?ciittee au Buildings aud Furniture:
Richmond. Va.. Nov. 4. 1901.
?G? the Hon. School Board of the City
?of Richmond. :
Centlc-men.?Your committee, to whom
?was referred repart of tli2 Health Com?
mittee Ol the Council, beg leave to re?
part that in giving the subject their con?
sideration, they have invited the Board
Of Health to meet them in conference for
After a lull and careful investigation
,and d;sci:&:-ions, th'y have reached con?
clusi ??ns, t-n.bt cie-l in the recommenda?
tions nereJti ccr.tai*- rd, and ask fcr them
your Kni:;.? c* r .<?-"deration.
We are pleased to h? able to report to
you that the Board of Health gave their
approval to our present rules and regula?
tions for heating and vetilation; but they
also pointed out to us that many of our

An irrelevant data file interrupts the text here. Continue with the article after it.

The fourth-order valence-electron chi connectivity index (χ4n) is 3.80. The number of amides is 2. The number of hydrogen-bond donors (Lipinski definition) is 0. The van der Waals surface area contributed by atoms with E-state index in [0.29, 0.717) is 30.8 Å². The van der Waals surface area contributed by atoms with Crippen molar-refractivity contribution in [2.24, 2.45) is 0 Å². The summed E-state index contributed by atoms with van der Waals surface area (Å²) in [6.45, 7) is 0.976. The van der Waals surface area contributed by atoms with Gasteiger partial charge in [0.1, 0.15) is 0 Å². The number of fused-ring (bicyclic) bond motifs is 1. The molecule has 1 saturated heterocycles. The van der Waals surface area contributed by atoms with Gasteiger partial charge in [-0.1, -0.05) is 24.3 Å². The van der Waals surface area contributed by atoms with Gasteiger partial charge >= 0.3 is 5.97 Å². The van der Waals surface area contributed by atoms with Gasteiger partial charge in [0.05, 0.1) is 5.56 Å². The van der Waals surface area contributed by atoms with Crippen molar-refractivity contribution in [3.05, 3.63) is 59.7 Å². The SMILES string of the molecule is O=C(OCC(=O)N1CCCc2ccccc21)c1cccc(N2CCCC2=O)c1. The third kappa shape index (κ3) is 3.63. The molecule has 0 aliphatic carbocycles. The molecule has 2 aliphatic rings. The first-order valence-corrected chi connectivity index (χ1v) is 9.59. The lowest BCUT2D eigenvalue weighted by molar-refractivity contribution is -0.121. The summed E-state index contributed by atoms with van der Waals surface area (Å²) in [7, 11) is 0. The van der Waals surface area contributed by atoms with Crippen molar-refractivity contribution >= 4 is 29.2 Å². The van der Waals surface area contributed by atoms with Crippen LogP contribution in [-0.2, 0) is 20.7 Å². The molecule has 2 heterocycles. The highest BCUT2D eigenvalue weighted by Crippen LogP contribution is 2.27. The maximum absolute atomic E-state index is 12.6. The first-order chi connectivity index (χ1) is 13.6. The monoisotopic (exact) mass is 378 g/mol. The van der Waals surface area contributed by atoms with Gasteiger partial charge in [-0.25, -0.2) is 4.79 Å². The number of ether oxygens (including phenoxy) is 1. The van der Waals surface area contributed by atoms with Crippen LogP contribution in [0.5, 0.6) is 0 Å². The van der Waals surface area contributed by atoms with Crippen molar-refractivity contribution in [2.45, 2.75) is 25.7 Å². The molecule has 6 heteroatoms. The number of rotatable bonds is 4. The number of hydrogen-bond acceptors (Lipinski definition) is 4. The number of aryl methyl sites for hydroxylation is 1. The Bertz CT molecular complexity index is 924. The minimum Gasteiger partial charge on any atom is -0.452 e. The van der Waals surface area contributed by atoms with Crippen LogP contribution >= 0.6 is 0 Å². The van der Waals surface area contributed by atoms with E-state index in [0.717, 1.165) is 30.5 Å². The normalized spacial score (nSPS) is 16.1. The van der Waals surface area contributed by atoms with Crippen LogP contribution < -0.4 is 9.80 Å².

teachers are unable to discriminate be?
tween heat and ventilation. Consequently,
at times there are rooms where, in order
to retain a standard temperature of 6S
?egrees ventilation is improperly cared
for. At their suggestion, we recommend
that instruction be given to have all
rcoms thoroughly ventilated at access of
each school day.
.The subject, of vessels for drinking
"Water which has had the attention of this
committee for several years past (with?
out having come to a satisfactory con?
clusioni we think it now about to be solved.
The Board of Health had advised that
buckets be dispensed with and coolers be
?provided at once. When their attention
?was called to the fact that even with
.coolers there still remained a serious
menace to health in the probable use of
a common vessel fojo all the occupants
of. the room, it was admitted that it
"Wculd be desirable to escape this danger.
The Hyde Sanitary Drinking Fountain
had received some attention at our hands
and, by the Board of Health was re?
garded as st'ifrior in all r-?specls and far
preferable to the cooler system. In Ro?
chester, where it has been? tried with